HF: Do you see yourself doing this job long term?
Dr. Crawford: Yes I hope I can do this until I retire.

HF: What kind of doctor would make a good fit for this kind of work?
Dr. Crawford: Anyone who would appreciate the lifestyle improvement and doesn’t need to continue clinical care. There are all specialties. As long as they maintain board certification. We have a lot of primary care physicians, including pediatricians, as well as OB/Gyns, an anesthesiologist, a spine surgeon, one neurosurgeon, a dentist, and a pharm D.

HF: What kind of doctor would not be a good fit for this kind of work?
Dr. Crawford: One who wants to be clinical or who is not a team player.

HF: How is this job different than you expected?
Dr. Crawford: Much better than expected. Great company. They take their employees’ concerns into consideration. They have their HR stuff straight. There are less issues than at my last company. I have not found anything wrong in their policies.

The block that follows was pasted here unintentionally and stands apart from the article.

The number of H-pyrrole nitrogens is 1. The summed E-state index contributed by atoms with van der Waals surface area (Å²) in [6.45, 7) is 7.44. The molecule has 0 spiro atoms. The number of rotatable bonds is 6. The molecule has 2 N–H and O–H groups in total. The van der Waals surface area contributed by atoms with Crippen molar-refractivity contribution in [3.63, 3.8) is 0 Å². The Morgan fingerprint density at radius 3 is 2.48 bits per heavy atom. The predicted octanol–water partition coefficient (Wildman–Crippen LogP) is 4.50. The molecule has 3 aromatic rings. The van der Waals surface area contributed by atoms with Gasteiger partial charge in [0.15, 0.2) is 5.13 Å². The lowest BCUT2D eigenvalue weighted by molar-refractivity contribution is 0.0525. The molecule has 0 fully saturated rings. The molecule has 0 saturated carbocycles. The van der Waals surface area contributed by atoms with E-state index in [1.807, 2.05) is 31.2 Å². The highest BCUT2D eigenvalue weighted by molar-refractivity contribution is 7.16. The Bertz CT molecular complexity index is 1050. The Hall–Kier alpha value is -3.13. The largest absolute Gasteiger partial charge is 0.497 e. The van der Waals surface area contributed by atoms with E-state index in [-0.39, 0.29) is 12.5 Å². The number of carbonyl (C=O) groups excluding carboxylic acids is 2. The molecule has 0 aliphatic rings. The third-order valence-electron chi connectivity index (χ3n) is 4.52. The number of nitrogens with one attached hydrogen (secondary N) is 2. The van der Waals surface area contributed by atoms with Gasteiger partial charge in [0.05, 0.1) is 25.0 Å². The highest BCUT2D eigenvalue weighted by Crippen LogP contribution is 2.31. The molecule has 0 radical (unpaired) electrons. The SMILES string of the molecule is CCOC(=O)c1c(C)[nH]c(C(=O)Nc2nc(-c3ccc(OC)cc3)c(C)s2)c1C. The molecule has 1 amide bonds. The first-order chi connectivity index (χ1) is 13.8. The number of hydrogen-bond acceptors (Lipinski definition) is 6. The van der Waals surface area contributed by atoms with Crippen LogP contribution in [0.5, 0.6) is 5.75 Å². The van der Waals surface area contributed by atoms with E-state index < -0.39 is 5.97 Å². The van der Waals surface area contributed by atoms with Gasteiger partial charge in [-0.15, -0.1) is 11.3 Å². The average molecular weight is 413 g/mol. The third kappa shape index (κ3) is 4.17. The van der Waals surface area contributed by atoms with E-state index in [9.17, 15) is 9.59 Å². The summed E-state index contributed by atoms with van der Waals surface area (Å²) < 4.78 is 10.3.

HF: How much do you enjoy the work you are doing?
Dr. Crawford: It is not always the most intellectually stimulating, but I am reading medical cases, and applying the criteria. I get to use my medical brain. I won’t say I am passionate about it. But it is doable and easy.

HF: Do you miss anything from your previous work as an internal medicine physician?
Dr. Crawford: No!!!!!!!!!!

Dr. Crawford’s job focuses on Medicare patients in the hospital setting. A physician working for the commercial side of insurance, and with outpatients, will have different duties. For those interested in applying for a health insurance position, the general requirements are 3 – 5 years clinical experience, active licensure, and board certification. It is helpful to have some type of utilization review or management experience, but this may not be necessary.